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Lecture 2: Slow Growth and Poverty in the North Atlantic, 1800-1870 For Tuesday September 1, 2009 J. Bradford DeLong Professor of Economics, U.C. Berkeley Research Associate, NBER This Draft: July 28, 2009 From “The Owdham Weyver”:1 I’m a poor cotton weaver, as many a one knows, I’ve nowt to eat i’ the house an’ I’ve worn outo my cloas You’d hardly give sixpence for all I have on, My clugs they are brossen and stockings I’ve none, You’d think it wur hard to be sent into th’ world, To clem and do th’ best ’ot you con. Our church parson kept telling us long, We should have better times if we’d hold our tongues, I’ve houden my tongue till I can hardly draw breath, I think i’ my heart he means to clem me to death; I know he lives weel by backbiting the de’il, But he never picked o’er in his life… 6.1: Back to the Past: 1870 Take the WABAC machine back in time to 1870. Why 1870? One reason is that we have to start sometime—an economic history of the twentieth century does not properly begin with East African Plains Apes evolving language back on the veldt. More important is that the years around 1870 are a sea change, because they do contain inflection points in three important aspects of material life: communication (with implications for finance and organization); transportation (with implications not just for 1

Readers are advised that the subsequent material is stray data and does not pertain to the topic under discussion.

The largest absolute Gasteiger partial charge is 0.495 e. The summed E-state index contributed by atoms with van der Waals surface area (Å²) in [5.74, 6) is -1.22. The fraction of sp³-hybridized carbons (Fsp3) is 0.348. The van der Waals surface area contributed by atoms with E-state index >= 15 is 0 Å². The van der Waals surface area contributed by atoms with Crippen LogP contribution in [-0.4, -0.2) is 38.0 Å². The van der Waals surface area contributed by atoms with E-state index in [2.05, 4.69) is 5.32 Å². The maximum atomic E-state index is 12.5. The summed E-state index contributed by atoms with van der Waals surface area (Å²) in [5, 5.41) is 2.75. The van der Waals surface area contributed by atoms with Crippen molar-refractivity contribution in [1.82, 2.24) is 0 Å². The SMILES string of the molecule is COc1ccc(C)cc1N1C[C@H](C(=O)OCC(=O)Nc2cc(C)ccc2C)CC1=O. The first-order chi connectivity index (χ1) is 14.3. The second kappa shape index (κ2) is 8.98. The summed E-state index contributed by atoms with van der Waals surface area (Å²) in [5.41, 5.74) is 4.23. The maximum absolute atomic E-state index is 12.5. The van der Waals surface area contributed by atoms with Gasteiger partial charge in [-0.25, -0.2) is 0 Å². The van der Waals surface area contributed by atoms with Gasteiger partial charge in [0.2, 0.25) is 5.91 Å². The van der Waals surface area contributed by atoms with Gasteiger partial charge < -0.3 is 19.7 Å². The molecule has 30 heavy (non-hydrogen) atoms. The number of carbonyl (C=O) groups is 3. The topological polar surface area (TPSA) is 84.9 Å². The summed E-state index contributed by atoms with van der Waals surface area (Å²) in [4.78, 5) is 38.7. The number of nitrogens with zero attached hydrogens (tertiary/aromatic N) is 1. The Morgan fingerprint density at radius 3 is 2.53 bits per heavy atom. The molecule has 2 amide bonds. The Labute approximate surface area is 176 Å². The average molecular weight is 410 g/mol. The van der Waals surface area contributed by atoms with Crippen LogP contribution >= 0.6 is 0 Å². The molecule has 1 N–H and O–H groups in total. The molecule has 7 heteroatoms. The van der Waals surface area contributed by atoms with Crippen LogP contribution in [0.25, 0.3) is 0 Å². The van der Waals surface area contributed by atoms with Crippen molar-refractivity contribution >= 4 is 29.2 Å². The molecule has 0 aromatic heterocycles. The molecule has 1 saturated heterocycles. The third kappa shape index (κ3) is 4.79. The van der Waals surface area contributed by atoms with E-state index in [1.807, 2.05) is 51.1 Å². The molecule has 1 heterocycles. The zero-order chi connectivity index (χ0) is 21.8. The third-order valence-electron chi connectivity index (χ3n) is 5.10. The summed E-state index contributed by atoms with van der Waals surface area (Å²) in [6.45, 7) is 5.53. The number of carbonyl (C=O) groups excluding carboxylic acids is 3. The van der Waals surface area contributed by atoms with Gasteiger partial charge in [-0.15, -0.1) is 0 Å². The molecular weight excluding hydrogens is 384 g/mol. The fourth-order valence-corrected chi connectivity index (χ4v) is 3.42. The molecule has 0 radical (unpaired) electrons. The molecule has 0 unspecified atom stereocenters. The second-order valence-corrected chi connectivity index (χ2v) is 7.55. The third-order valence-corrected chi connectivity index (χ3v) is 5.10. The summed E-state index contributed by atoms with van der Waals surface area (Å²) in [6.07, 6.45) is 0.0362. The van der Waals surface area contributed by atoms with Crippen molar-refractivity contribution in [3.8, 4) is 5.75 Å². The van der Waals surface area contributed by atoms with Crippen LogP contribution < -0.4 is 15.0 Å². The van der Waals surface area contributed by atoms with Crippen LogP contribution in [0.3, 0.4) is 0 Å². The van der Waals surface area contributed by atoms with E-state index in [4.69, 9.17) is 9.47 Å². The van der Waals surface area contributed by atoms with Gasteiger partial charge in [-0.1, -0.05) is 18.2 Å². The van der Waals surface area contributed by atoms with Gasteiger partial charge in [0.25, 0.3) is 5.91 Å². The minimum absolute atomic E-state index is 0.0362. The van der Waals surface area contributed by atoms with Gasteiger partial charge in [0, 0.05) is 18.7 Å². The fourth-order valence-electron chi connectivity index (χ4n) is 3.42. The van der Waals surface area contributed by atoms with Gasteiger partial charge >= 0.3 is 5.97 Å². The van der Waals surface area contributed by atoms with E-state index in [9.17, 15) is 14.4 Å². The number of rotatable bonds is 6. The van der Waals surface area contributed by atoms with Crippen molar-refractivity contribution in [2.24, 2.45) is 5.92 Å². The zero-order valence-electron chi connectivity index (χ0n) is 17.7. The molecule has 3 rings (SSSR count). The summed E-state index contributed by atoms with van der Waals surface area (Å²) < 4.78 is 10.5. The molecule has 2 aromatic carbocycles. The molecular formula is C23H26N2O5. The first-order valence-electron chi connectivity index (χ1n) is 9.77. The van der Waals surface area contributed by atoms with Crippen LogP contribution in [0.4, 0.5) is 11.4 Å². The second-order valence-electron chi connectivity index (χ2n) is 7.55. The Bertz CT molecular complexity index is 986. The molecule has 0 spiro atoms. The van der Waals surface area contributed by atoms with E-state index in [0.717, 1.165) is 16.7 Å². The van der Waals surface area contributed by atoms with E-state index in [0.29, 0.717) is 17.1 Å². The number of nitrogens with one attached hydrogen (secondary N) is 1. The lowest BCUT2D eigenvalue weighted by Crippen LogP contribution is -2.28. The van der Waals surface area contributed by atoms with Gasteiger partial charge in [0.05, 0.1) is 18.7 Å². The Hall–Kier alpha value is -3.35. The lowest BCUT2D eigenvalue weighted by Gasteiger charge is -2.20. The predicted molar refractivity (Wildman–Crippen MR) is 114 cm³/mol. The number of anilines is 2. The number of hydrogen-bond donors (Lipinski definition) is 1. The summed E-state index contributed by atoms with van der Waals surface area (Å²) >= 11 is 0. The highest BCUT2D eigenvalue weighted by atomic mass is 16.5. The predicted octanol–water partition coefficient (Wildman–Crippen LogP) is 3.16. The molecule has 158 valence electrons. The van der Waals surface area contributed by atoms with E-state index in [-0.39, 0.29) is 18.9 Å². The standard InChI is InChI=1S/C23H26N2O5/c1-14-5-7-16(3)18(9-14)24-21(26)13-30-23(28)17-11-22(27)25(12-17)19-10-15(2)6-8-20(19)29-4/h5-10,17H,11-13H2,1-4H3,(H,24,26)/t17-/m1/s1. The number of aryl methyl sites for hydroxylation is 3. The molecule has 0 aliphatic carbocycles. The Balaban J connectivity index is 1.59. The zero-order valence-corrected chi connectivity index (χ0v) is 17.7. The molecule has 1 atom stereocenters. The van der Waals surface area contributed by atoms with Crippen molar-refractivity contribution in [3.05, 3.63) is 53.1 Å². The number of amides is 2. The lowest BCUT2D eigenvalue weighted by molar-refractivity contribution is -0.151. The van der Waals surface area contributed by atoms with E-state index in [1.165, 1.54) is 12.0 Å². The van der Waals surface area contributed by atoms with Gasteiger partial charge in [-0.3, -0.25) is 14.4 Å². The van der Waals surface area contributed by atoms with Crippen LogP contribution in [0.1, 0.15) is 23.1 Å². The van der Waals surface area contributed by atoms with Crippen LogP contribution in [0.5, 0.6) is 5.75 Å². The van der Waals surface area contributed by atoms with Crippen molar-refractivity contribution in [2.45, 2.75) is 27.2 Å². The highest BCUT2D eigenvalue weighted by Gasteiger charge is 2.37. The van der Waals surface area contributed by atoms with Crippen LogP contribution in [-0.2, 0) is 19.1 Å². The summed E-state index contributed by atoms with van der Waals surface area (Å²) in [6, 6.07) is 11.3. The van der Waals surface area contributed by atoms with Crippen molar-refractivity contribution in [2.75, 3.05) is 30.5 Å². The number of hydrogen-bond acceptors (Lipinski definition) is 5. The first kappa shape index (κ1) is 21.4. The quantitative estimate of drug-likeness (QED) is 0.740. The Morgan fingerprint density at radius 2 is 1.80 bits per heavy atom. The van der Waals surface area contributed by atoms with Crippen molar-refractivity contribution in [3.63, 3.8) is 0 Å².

Econ 115: Lecture 2: Slow Growth and Poverty in the North Atlantic, 1800-1870 (September 1, 200)

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